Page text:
Prime minister David Cameron defends his position on the actions of the culture secretary (Parliament)

David Cameron was forced to defend his decision not to refer the culture secretary, Jeremy Hunt, over possible breaches of the ministerial code following the loss of support from depuity prime minister Nick Clegg.

The prime minister came under fire from Labour leader Ed Miliband during prime minister's questions on a day when Labour will call for a vote for Hunt to be referred to Sir Alex Allan over his actions during the News Corporation attempt to buy out BSkyB.

MIliband was able to revel in the lack of support given by Clegg, who ordered Liberal Democrat MPs to abstain from the vote. Critics of Cameron's lack of action claim that Clegg believes Hunt still has questions to answer.

Miliband opened the questioning by asking Cameron why he referred Baroness Warsi to Allan after she failed to reveal business interests, while still refusing to do the same to Hunt.

Cameron replied: "I think there's a very significant difference between the two cases. In the case of Baroness Warsi there wasn't a judge led inquiry with witnesses giving evidence under oath. That's why I have asked Alex Allan to look into the case.

Cameron repeated his assertion that he was happy with Warsi's explanation.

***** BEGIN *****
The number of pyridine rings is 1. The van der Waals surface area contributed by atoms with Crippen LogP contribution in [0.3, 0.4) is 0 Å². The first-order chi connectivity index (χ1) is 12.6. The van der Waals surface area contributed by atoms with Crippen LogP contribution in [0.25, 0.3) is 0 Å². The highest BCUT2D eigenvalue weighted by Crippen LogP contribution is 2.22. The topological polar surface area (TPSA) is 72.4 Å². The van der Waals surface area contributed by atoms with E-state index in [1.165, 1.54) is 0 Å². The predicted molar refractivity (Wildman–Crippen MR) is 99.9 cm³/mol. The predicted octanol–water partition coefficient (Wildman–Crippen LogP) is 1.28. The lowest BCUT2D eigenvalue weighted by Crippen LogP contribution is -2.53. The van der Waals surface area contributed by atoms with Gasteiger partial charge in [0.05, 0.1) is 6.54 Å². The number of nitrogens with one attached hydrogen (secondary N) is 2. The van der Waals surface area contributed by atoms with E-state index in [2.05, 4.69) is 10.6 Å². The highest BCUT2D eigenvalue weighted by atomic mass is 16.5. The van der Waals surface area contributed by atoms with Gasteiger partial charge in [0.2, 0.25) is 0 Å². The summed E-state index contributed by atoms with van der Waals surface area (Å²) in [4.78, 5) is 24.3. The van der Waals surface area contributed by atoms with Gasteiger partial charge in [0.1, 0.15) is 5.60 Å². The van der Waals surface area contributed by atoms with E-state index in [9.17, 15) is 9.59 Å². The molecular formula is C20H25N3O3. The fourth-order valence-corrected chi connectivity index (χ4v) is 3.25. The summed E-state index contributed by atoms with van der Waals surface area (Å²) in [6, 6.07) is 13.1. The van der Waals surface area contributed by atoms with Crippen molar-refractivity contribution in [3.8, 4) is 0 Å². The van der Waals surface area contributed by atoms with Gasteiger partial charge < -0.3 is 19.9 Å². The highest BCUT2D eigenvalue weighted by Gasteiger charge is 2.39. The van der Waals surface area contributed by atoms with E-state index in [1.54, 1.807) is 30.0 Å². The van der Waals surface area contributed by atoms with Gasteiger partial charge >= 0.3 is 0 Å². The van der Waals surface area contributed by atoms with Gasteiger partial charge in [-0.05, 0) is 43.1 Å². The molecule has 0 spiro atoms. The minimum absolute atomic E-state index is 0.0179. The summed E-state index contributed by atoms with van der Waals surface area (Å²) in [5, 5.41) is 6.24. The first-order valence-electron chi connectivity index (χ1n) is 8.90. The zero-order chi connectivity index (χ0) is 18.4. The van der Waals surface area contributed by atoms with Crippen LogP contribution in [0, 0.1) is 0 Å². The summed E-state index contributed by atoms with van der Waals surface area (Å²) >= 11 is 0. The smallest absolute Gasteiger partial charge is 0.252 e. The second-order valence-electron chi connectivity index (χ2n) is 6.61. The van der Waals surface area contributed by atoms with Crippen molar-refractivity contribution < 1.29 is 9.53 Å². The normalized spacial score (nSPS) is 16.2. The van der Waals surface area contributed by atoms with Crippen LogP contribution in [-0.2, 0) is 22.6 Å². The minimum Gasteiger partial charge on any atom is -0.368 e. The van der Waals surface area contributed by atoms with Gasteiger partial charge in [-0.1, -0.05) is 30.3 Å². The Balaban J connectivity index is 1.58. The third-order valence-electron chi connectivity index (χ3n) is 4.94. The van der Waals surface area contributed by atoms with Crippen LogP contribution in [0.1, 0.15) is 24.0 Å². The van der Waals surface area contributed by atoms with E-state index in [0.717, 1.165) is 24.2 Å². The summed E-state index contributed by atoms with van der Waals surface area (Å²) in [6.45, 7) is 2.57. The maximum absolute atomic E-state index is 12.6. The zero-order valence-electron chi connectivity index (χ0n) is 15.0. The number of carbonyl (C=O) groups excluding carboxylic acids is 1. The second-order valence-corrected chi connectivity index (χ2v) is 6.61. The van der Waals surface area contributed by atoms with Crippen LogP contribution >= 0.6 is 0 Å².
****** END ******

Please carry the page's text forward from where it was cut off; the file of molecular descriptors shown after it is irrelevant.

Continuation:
Labour leader Ed Miliband goes on the offensive, asking why Cameron has not referred Hunt. (Parliament)

However Miliband kept the focus on Hunt, asking why Cameron could not rely on the support of his deputy prime minister.

Cameron said: "Let me be absolutely frank. What we are talking about here are the relationships that Conservatives and Labour have had with News Corporation and News International. To be fair, the Liberal Democrats didn't have that relationship and their abstention tonight is to make that point."

The Prime Minister quoted from a letter penned by Allan stating that the Leveson Inquiry meant that he did not believe he would have anything to add to the proceeds.

Miliband said: "The reason [Cameron] won't refer Hunt to the independent advisor is because he is scared that the culture secretary would be found to be at fault.

"It's not just about the culture secretary's judgement, but about the prime minister's judgement, which is so flawed even his deputy prime minister can't support him."

Clearly irritated, Cameron said he hoped the English football team was better at putting the ball in the back of the net and said he wanted to let Hunt focus on the Olympics.

"If there was an Olympic medal for double standards and rank hypocrisy then the Labour party would definitely be in the running," he added.

While Cameron fought his corner in the Commons, Clegg gave evidence at the Leveson inquiry, where he described the "derision" heaped upon the Liberal Democrat party by the press.

He went on to back Hunt when questioned, claiming he had given a "full and convincing account" of the News Corp bid.